For devout Muslims, any physical depiction of Mohammed is considered blasphemous.
Prison and lashes
Gibbons faces up to six months in jail, 40 lashes and a fine if she is found guilty of “insulting or degrading any religion, its rites, beliefs and sacred items or humiliating its believers”, as stipulated in Sudan’s penal code.
Some Islamic leaders in Sudan said on Wednesday that the law should be applied against Gibbons.
North Sudan’s legal system is based on Sharia, which punishes blasphemy against Prophet Muhammad.
“What has happened was not haphazard or carried out of ignorance, but rather a calculated action and another ring in the circles of plotting against Islam,” the Sudanese Assembly of the Ulemas said in a statement.
The office of Gordon Brown, Britain’s prime minister, said David Miliband, the country’s foreign minister, wanted to see the Sudanese ambassador “as a matter of urgency”.
The purpose of the meeting was “so we can get a clear explanation for the rationale behind the charges and a sense of what the next steps might be”, a spokesman for the prime minister’s office said.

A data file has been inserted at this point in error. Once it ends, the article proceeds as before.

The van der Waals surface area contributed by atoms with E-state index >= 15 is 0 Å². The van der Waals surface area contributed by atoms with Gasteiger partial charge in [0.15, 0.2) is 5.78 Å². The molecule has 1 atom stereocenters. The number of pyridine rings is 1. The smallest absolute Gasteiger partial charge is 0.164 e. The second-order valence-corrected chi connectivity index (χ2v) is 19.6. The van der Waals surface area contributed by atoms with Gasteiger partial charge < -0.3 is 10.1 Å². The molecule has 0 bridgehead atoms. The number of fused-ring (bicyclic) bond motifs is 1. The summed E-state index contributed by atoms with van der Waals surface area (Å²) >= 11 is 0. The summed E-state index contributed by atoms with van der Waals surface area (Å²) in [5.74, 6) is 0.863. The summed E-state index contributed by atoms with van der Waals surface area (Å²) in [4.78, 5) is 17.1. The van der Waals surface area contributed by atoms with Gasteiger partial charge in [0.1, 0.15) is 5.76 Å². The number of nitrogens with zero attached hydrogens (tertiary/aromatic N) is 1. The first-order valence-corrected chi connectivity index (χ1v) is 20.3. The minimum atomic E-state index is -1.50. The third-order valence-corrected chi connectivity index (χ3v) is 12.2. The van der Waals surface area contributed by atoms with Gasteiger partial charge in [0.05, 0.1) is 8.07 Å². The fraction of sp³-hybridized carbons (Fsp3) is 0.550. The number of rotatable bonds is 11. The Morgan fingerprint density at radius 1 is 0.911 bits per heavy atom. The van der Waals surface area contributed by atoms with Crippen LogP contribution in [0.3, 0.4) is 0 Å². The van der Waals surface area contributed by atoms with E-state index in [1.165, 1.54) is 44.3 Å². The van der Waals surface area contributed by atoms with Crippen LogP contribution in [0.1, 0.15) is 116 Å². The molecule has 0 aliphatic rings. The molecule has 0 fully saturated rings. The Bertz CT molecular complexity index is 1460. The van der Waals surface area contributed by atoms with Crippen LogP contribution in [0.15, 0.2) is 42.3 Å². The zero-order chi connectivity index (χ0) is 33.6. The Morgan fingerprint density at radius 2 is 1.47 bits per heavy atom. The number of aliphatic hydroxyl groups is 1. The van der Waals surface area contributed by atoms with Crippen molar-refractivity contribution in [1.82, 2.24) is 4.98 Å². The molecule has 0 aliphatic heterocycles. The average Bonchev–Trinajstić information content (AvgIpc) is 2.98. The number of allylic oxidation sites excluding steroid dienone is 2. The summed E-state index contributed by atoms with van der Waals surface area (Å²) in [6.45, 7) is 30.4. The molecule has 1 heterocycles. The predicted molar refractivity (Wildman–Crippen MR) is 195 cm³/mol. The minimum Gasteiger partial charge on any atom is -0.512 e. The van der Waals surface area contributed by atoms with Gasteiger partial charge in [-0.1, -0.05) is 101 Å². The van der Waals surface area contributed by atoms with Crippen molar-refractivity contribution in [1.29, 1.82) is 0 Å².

Gibbons told British consular officials who visited her in Khartoum on Wednesday that she was being treated well by the authorities.
“Our consulate went to visit her this morning. She said she was okay and treated well,” an embassy spokesman said.
Zamrawi said Gibbons was being treated humanely.
“She is in a room and she has all the necessary things. She has seen her lawyer and is brought food,” he said.
“She has basic rights. For us, she is innocent until her guilt has been proved … Her relatives can visit her.”
He said the authorities were working to ensure that Gibbon would not be exposed to angry mobs should she be released.
Sudan’s education ministry will conduct an inquiry into the school to determine whether it had sought to cover-up the incident, Zamrawi said.